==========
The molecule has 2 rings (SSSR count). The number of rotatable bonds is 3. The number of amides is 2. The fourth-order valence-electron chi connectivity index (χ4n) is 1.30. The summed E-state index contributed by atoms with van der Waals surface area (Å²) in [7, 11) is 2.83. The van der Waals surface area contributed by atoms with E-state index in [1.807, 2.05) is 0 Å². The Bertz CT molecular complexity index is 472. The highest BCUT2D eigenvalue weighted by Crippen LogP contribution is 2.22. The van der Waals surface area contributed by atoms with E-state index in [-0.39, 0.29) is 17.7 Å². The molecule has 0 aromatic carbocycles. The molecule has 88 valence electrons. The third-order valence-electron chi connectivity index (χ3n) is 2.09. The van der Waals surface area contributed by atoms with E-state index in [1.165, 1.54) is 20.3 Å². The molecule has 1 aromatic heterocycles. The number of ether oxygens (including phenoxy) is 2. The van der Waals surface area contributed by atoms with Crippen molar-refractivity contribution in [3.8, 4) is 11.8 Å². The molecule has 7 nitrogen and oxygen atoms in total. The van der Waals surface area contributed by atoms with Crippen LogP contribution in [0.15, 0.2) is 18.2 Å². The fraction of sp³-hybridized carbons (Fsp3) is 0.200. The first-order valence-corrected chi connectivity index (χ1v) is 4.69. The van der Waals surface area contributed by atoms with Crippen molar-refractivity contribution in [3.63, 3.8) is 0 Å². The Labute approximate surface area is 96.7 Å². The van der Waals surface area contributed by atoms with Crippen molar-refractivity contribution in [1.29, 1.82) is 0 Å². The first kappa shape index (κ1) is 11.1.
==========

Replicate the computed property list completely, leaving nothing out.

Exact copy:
The molecule has 2 rings (SSSR count). The number of rotatable bonds is 3. The number of amides is 2. The fourth-order valence-electron chi connectivity index (χ4n) is 1.30. The summed E-state index contributed by atoms with van der Waals surface area (Å²) in [7, 11) is 2.83. The van der Waals surface area contributed by atoms with E-state index in [1.807, 2.05) is 0 Å². The Bertz CT molecular complexity index is 472. The highest BCUT2D eigenvalue weighted by Crippen LogP contribution is 2.22. The van der Waals surface area contributed by atoms with E-state index in [-0.39, 0.29) is 17.7 Å². The molecule has 0 aromatic carbocycles. The molecule has 88 valence electrons. The third-order valence-electron chi connectivity index (χ3n) is 2.09. The van der Waals surface area contributed by atoms with E-state index in [1.165, 1.54) is 20.3 Å². The molecule has 1 aromatic heterocycles. The number of ether oxygens (including phenoxy) is 2. The van der Waals surface area contributed by atoms with Crippen molar-refractivity contribution in [3.8, 4) is 11.8 Å². The molecule has 7 nitrogen and oxygen atoms in total. The van der Waals surface area contributed by atoms with Crippen LogP contribution in [0.15, 0.2) is 18.2 Å². The fraction of sp³-hybridized carbons (Fsp3) is 0.200. The first-order valence-corrected chi connectivity index (χ1v) is 4.69. The van der Waals surface area contributed by atoms with Crippen molar-refractivity contribution in [3.63, 3.8) is 0 Å². The Labute approximate surface area is 96.7 Å². The van der Waals surface area contributed by atoms with Crippen molar-refractivity contribution in [1.29, 1.82) is 0 Å². The first kappa shape index (κ1) is 11.1.